Chris Hoy shed tears of joy and Victoria Pendleton’s bittersweet sobs echoed around the London Velodrome as Britain ended their Olympic track cycling campaign with seven titles on a thrilling, highly emotional evening on Tuesday.
Hoy bagged his sixth Games gold with a comprehensive win in the keirin minutes after Pendleton ended her scintillating career with defeat against her archrival Anna Meares of Australia.
With six-time Olympic champion Hoy extremely unlikely to defend his titles in four years in Rio de Janeiro, the future of British cycling is in the safe hands of new sprint king Jason Kenny and Laura Trott, who at 20 claimed her second Games gold by winning the women’s omnium to add to her team pursuit title.
Trott and Hoy’s golds earned the host nation their sixth and seventh titles in London, matching their record medal haul from Beijing four years ago.
Hoy’s title triggered the biggest roar from a rapturous crowd, who for the first time let slip a few boos when Pendleton was relegated from her first leg against Meares.
Pendleton, who had also been relegated from the team sprint, had beaten Meares to the line by a clipped nail, but officials ruled she had left the sprinting lane, though it had first looked like she had been elbowed by the Australian.
“I won’t even bother to watch it again, I am starting a new life now,” Pendleton said.
In the second leg, Meares, a fine tactician, forced Pendleton into the lead with a now rarely seen standstill, before overcoming the Briton in the final banking, punching the air in delight before the finish line.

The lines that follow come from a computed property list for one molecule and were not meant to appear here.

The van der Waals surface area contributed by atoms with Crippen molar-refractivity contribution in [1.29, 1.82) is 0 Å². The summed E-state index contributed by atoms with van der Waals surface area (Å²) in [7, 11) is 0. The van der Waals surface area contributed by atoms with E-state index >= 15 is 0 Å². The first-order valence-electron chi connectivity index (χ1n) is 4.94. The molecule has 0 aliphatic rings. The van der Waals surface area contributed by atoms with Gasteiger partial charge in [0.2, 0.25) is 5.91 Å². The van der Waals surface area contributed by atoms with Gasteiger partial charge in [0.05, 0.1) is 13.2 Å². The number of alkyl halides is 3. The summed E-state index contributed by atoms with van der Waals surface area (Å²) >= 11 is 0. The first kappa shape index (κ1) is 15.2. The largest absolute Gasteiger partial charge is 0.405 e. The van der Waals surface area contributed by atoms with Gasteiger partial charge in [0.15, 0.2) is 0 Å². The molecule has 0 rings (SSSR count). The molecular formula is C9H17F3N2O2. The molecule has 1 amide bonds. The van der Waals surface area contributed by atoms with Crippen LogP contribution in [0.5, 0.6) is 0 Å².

“Victoria is such a hard-fought opponent and she’s dominated the sport for so long,” Meares, often dubbed the villain in the long-standing rivalry between the two, told reporters after securing Australia’s only track gold in London. “It’s been such a difficult challenge and to be able to win the Olympic title, for me, it’s so special. I’ve tried so much and worked so hard for a long period of time, and I’ve asked a lot of people around me to do the same, so it feels like this is a just reward.”
Perhaps Pendleton felt the same, applauding Meares, before completing a farewell lap and bursting into tears after getting off her bike, abandoning her title and years of sacrifices.
Her face was covered in tears again on the podium, but those were tears of relief as they signaled the end of a career that she, deep inside, did not really want.
“I was crying and people said you must be so sad, but I am just so happy it is over, and it is over without a doubt,” the 31-year-old Pendleton told reporters. “It would be my worst nightmare right now to have to relive the last week of my life. Just hanging around waiting. The expectation of the team, it is too much.”
Watching her bid farewell to the crowd and pose for the cameras was the twinkling Trott, with Kenny the next big thing in British track cycling.
“She has had a massive influence on me, she has been my idol ever since I saw her in Beijing, well before that really,” said Trott, who won the omnium ahead of Sarah Hammer of the US by a single point thanks to a perfectly executed final time trial. “She is such an inspiration. All through when I was a junior and first-year senior, I just wanted to be like her and just achieve what she has achieved. She is a role model on and off the bike, I think you can’t ask for a better role model than Vicky.”